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Rabbi Doniel Staum - Parshas Ki Setzei 5772 "The Greatest Gift"
by Rabbi Doniel Staum, LMSW

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“The greatest gift you can give your child is the love you give your spouse! The harmony and security created in a home that contains peace and harmony is the most nurturing environment for a child.

“At times, my children have asked me, “Totty (Father), who do you love more, me or Mommy?” Without hesitation I answer, “What’s the question; Mommy, of course!” The child then usually grins because he appreciates that response, and he intuitively feels that it is correct.

“I remember once sitting at a Sheva Berachos[1] while one of the speakers was describing the bliss and beauty of marriage in very glowing and enamoring terms. It turned my stomach because I felt - as I often do - that people mislead a new bride and groom about what marriage is really about. A famous Rosh Yeshiva was sitting next to me and he whispered to me, “Get up and tell them the truth!”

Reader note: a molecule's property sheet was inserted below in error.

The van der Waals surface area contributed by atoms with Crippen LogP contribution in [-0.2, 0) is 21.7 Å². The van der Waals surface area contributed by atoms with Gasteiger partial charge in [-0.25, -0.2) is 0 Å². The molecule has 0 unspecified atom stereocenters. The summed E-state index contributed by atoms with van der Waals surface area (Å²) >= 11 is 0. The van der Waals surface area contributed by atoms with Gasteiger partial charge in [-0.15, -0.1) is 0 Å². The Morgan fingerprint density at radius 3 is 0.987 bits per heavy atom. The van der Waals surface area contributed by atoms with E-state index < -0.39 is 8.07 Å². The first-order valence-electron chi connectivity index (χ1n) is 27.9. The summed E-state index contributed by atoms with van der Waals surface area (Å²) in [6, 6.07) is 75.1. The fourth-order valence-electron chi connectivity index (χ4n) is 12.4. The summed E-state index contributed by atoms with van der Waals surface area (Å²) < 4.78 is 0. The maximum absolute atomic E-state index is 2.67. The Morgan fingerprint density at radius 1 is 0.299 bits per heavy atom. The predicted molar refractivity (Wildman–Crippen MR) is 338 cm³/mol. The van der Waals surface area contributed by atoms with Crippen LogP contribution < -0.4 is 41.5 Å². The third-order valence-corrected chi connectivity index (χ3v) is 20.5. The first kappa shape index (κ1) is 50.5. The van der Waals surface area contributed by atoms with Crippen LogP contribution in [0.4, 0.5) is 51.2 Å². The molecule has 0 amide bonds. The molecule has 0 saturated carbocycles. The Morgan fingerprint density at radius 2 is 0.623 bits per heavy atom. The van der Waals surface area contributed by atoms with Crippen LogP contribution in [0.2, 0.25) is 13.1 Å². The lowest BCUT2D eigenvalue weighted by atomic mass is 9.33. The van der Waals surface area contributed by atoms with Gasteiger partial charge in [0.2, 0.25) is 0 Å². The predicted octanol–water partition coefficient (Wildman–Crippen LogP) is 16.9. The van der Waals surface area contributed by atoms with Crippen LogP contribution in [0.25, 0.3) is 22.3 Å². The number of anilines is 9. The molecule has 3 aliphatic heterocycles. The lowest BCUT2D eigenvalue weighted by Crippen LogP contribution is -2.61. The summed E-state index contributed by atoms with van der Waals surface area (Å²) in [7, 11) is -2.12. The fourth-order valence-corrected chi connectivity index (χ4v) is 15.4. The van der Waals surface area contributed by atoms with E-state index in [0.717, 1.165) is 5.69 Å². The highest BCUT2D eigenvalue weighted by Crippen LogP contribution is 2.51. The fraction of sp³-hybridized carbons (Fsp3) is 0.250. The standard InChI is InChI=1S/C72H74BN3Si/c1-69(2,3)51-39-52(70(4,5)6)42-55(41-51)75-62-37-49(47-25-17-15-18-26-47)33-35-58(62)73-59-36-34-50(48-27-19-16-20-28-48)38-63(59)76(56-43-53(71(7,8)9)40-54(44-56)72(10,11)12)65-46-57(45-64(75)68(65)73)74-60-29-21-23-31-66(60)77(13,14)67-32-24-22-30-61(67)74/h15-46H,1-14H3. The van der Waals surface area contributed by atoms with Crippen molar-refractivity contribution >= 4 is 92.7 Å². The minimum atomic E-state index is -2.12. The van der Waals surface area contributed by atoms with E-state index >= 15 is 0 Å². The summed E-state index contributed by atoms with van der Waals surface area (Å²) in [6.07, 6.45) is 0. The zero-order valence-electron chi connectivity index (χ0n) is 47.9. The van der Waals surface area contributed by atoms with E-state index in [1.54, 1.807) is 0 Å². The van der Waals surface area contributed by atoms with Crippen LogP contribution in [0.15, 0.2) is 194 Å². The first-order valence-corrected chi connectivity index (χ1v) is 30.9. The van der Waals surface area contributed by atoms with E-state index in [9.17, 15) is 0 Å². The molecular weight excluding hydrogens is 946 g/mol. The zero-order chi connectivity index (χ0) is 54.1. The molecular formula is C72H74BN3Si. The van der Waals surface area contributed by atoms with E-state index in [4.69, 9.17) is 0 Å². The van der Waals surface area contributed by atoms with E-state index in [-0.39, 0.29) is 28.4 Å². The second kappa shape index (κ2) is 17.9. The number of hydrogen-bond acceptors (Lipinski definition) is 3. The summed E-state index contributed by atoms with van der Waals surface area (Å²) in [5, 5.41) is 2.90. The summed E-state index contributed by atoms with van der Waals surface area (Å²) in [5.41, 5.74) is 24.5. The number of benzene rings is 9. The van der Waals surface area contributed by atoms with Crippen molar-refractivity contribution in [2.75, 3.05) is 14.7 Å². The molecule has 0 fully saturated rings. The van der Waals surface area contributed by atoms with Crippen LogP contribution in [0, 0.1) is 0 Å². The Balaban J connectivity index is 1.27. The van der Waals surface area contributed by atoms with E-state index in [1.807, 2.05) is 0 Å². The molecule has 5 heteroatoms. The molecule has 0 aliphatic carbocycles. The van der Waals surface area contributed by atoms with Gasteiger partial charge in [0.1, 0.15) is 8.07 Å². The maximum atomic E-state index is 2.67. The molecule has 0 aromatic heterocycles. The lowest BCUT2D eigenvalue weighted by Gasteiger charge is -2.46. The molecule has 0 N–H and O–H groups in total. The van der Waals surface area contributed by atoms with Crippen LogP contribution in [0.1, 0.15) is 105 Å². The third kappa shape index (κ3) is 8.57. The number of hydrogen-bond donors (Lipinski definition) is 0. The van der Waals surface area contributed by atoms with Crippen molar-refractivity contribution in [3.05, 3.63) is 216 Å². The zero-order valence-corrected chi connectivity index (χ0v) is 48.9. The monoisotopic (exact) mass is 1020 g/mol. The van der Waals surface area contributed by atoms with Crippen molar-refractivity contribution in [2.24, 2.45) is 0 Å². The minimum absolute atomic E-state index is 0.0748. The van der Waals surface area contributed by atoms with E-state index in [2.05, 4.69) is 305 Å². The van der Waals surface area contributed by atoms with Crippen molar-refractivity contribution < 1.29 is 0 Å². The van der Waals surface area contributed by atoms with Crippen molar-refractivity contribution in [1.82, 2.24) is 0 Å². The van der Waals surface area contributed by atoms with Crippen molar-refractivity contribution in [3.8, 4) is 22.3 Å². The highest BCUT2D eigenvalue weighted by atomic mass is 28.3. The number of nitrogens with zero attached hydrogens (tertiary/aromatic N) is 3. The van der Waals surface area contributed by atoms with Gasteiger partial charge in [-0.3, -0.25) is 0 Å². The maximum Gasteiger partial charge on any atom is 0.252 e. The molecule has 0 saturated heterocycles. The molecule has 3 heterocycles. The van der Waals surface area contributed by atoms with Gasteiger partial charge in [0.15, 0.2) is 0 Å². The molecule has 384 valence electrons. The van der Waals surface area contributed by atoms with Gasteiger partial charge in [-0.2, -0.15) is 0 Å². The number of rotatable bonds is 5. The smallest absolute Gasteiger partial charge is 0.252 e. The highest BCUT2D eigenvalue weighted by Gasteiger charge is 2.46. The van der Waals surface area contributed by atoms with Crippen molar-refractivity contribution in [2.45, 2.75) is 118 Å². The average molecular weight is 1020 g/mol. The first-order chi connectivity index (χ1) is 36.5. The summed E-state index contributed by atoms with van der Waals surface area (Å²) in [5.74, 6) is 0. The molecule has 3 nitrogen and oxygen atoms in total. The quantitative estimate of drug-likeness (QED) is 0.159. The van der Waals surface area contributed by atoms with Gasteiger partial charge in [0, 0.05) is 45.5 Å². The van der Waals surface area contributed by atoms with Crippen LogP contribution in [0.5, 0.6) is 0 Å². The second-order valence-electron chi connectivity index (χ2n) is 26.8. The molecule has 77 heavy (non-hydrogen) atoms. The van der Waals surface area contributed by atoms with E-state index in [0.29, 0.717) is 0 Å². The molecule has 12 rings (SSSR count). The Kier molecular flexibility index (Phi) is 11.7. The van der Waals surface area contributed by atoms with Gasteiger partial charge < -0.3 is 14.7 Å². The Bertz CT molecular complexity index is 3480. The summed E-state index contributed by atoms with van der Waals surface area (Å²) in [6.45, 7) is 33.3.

“On one occasion I indeed got up to speak and said, “Rabbosai![2] The truth is that marriage is hard work! From beginning until the end, and all the time in between, it’s hard work. The sooner one embraces and comprehends that fact, the sooner one can develop genuine love and happiness. But if one enters a marriage naively thinking that all will be blissful and fantastical, there is something inherently wrong with the fabric of that marriage.

“Of course marriage can be wonderful and sublime but only when it is bound to effort and work. Hard work and devotion brings love and goodness; romance is nonsense and void. Real love only increases and improves the longer one is married. At the wedding, spouses do not truly love each other, though they may think they do. It takes a lot of work before one can achieve a true level and experience of love.”[3]

The passage about the Ben Sorrer U’moreh, the rebellious and wayward son, is one of the most unusual passages in the Torah. In order to properly comprehend the laws regarding the Ben Sorrer U’moreh, there are two points that must be understood. Firstly, the death penalty that is imposed on the child is not because of the gravity of the sins he has committed, but because, based on his behavior up to this point, the Torah guarantees that he will degenerate into a terrible person as he ages[4].